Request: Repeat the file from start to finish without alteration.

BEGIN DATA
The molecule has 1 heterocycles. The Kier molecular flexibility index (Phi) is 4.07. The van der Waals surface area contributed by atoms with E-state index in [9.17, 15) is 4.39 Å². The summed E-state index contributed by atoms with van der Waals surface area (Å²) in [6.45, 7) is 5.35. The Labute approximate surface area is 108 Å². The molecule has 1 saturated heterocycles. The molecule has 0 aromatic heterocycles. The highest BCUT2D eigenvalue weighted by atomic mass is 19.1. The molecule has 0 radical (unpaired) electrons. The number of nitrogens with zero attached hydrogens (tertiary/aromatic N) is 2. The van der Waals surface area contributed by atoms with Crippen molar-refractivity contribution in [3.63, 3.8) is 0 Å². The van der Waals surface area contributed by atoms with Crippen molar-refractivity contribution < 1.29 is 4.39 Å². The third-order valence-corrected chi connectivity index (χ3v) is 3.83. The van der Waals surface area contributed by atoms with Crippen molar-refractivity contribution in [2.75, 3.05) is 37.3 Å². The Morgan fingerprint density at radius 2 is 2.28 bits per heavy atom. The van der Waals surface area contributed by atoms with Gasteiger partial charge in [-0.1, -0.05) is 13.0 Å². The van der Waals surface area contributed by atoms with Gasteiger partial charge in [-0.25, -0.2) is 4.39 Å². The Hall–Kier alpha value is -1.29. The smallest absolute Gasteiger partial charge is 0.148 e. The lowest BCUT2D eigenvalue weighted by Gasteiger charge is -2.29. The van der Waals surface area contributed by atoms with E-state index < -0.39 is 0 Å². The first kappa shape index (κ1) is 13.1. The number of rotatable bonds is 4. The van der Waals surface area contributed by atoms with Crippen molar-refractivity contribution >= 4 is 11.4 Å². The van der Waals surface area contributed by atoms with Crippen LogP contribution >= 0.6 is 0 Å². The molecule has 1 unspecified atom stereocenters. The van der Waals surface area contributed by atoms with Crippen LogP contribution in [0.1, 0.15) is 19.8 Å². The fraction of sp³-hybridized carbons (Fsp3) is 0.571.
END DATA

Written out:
The molecule has 1 heterocycles. The Kier molecular flexibility index (Phi) is 4.07. The van der Waals surface area contributed by atoms with E-state index in [9.17, 15) is 4.39 Å². The summed E-state index contributed by atoms with van der Waals surface area (Å²) in [6.45, 7) is 5.35. The Labute approximate surface area is 108 Å². The molecule has 1 saturated heterocycles. The molecule has 0 aromatic heterocycles. The highest BCUT2D eigenvalue weighted by atomic mass is 19.1. The molecule has 0 radical (unpaired) electrons. The number of nitrogens with zero attached hydrogens (tertiary/aromatic N) is 2. The van der Waals surface area contributed by atoms with Crippen molar-refractivity contribution in [3.63, 3.8) is 0 Å². The van der Waals surface area contributed by atoms with Crippen molar-refractivity contribution < 1.29 is 4.39 Å². The third-order valence-corrected chi connectivity index (χ3v) is 3.83. The van der Waals surface area contributed by atoms with Crippen molar-refractivity contribution in [2.75, 3.05) is 37.3 Å². The Morgan fingerprint density at radius 2 is 2.28 bits per heavy atom. The van der Waals surface area contributed by atoms with Gasteiger partial charge in [-0.1, -0.05) is 13.0 Å². The van der Waals surface area contributed by atoms with Gasteiger partial charge in [-0.25, -0.2) is 4.39 Å². The Hall–Kier alpha value is -1.29. The smallest absolute Gasteiger partial charge is 0.148 e. The lowest BCUT2D eigenvalue weighted by Gasteiger charge is -2.29. The van der Waals surface area contributed by atoms with E-state index < -0.39 is 0 Å². The first kappa shape index (κ1) is 13.1. The number of rotatable bonds is 4. The van der Waals surface area contributed by atoms with Crippen molar-refractivity contribution >= 4 is 11.4 Å². The van der Waals surface area contributed by atoms with Crippen LogP contribution >= 0.6 is 0 Å². The molecule has 1 unspecified atom stereocenters. The van der Waals surface area contributed by atoms with Crippen LogP contribution in [0.1, 0.15) is 19.8 Å². The fraction of sp³-hybridized carbons (Fsp3) is 0.571.